To Paul: this is how you spent the day you turned 3 years and 3 months old.
At 6:15, you emerge at the top of the stairs while I’m making coffee. “Mom, my bee-bee wants you!” Go back to bed, Paul. You go back to your bed, or Annie’s, or something. I see you again at the door of your room around 6:40, pants around your ankles. “Can you help me pull my pants up? I went potty like a big boy all by myself!” Great job, Paul! Go back to bed. You sort of do.
At 6:55 you and Annie are deep into rambunctious play. I come in and suggest we get started on our lists, so we can go check and see if our water froze into ice overnight—we put cups outside last night with a centimeter of water in them as an experiment. It’s 29 degrees. Motivated, you declare that you’ll do your list by yourself today! A big improvement over yesterday’s 30-minute morning yell-a-thon. You pass the tantrum torch to Annie and pick out a delightful outfit for yourself, get your teeth brushed, shoes on, and head downstairs on your own. I hear your faint calls from downstairs about cheese in the refrigerator and your water cup—it had not frozen—and head downstairs to join you, giving Annie space for a full meltdown.
You munch cheerfully through breakfast and supervise my tooth-brushing. I carry you to the warm car at your request, and we drive to school, chatting in the car about trash day and buildings and whatnot. We pull up in front of school at the same time as Silas’s family, oh my goodness. You rush in and bid me farewell with zero drama.
You have a day. Who knows what happens? I know you weren’t on the playground since the windchill never rose above freezing, so there was probably some stir-craziness involved. I find you eating Cheerios at 5. You pack them up carefully, by the fistful, into a plastic cup to take to-go. Amazingly, your giant clown shoes, four sizes too big, are still on your feet. We head across the hall to get Annie, who is jealous of your snack. You immediately try to share it but are rebuffed. We make it down the hall, up the stairs, out the door, and I carry you to the car while your daredevil sister runs across the freezing sidewalk in a light dress and bare feet.
We arrive at home. You help me get frozen mini-pizzas out of the freezer, and feed Sous a generous cup of food. You lean practically your whole body into the dog food bin to scoop it out of the bottom. Dedication. You and Annie set the table with tiny bowls full of grapes and green paper plates.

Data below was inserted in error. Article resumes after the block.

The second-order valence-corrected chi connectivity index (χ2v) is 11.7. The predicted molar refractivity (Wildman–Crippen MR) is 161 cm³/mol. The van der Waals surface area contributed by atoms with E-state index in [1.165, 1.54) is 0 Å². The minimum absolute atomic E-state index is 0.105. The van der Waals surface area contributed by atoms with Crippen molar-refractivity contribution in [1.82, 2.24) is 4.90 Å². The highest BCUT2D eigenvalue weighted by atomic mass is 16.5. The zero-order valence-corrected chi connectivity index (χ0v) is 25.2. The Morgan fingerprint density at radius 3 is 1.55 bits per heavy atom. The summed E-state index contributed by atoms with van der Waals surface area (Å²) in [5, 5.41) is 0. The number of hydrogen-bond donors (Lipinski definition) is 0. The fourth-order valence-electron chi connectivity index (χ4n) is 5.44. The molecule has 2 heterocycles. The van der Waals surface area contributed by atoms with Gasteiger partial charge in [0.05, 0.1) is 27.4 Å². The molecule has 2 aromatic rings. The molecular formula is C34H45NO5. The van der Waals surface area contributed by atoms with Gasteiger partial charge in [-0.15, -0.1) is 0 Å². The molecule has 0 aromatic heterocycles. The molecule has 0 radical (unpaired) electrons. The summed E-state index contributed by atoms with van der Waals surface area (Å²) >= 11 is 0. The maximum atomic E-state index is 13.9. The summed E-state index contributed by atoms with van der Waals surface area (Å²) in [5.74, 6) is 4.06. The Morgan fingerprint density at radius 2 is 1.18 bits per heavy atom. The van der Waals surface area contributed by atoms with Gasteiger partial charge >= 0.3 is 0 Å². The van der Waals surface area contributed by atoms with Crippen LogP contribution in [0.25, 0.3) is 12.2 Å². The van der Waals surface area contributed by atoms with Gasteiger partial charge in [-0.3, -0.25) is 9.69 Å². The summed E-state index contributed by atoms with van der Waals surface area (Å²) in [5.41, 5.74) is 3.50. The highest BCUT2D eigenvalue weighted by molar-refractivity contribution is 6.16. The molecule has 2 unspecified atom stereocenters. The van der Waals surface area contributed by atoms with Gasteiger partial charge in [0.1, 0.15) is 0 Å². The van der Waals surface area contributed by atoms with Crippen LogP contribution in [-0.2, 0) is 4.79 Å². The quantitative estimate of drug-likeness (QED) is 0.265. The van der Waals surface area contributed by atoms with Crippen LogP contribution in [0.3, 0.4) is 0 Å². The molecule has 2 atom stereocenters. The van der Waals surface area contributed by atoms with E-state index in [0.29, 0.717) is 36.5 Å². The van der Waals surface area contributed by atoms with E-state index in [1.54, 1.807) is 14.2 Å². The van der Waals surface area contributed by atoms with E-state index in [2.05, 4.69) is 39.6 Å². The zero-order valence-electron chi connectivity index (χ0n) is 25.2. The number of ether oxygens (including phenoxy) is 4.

We eat and open a stack of mail. The holiday solicitations have started to arrive, so we get to have some fun with free stickers and calendars and return-address labels. You eat a popsicle and adjourn to the couch to fight Annie for the World Wildlife Foundation catalog full of stuffed animals. What a genius way to solicit donations.
Time to head upstairs! You let me brush your teeth while I explain how a dentist fills cavities. We manage a pee but not, I realize now, a hand-wash. Guess I should have explained ebola, too. You are excited to put on a new shirt with snowflakes, and we pause for a musical interlude: dancing around the room in the dark and singing Jingle Bells.
For your bedtime book, you pick out the one about a goldfish coping with death. Annie gets Gertrude McFuzz from Yertle the Turtle, and you elect to read Pete the Cat (classic version) over a made-up story. So we do, and you actually go to bed without too much complaining. But you do need socks. And a drink of water. And then, wait, your doggy needs his pajamas, and they need to be green, but oh, we don’t have green, so how about blue? Okay. I close the door. You open it: your dog has come out of his pajamas. Okay. “I need help putting on my blanket.” Okay. I let my voice get a little bit testy, the boundary you seem to need. Really this time. Goodnight.